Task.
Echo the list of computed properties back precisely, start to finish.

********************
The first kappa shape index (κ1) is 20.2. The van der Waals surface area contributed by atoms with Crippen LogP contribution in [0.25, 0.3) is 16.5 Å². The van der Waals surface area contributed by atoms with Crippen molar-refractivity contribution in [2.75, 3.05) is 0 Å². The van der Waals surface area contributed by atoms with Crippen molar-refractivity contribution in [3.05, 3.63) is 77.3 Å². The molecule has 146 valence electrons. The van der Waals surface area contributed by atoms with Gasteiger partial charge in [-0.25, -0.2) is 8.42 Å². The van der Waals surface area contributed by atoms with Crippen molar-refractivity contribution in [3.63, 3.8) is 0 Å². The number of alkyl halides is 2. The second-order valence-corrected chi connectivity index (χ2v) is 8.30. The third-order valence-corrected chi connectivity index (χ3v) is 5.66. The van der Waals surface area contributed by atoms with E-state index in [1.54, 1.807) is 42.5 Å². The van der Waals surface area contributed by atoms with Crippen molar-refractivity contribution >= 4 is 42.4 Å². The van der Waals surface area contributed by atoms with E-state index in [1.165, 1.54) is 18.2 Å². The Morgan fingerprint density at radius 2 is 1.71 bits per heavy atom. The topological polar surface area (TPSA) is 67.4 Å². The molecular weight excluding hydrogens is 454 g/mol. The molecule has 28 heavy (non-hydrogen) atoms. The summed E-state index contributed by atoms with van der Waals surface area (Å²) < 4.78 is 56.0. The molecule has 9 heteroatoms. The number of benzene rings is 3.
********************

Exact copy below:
The first kappa shape index (κ1) is 20.2. The van der Waals surface area contributed by atoms with Crippen LogP contribution in [0.25, 0.3) is 16.5 Å². The van der Waals surface area contributed by atoms with Crippen molar-refractivity contribution in [2.75, 3.05) is 0 Å². The van der Waals surface area contributed by atoms with Crippen molar-refractivity contribution in [3.05, 3.63) is 77.3 Å². The molecule has 146 valence electrons. The van der Waals surface area contributed by atoms with Gasteiger partial charge in [-0.25, -0.2) is 8.42 Å². The van der Waals surface area contributed by atoms with Crippen molar-refractivity contribution in [3.63, 3.8) is 0 Å². The number of alkyl halides is 2. The second-order valence-corrected chi connectivity index (χ2v) is 8.30. The third-order valence-corrected chi connectivity index (χ3v) is 5.66. The van der Waals surface area contributed by atoms with E-state index in [1.54, 1.807) is 42.5 Å². The van der Waals surface area contributed by atoms with Crippen molar-refractivity contribution >= 4 is 42.4 Å². The van der Waals surface area contributed by atoms with E-state index in [1.165, 1.54) is 18.2 Å². The Morgan fingerprint density at radius 2 is 1.71 bits per heavy atom. The topological polar surface area (TPSA) is 67.4 Å². The molecular weight excluding hydrogens is 454 g/mol. The molecule has 28 heavy (non-hydrogen) atoms. The summed E-state index contributed by atoms with van der Waals surface area (Å²) < 4.78 is 56.0. The molecule has 9 heteroatoms. The number of benzene rings is 3.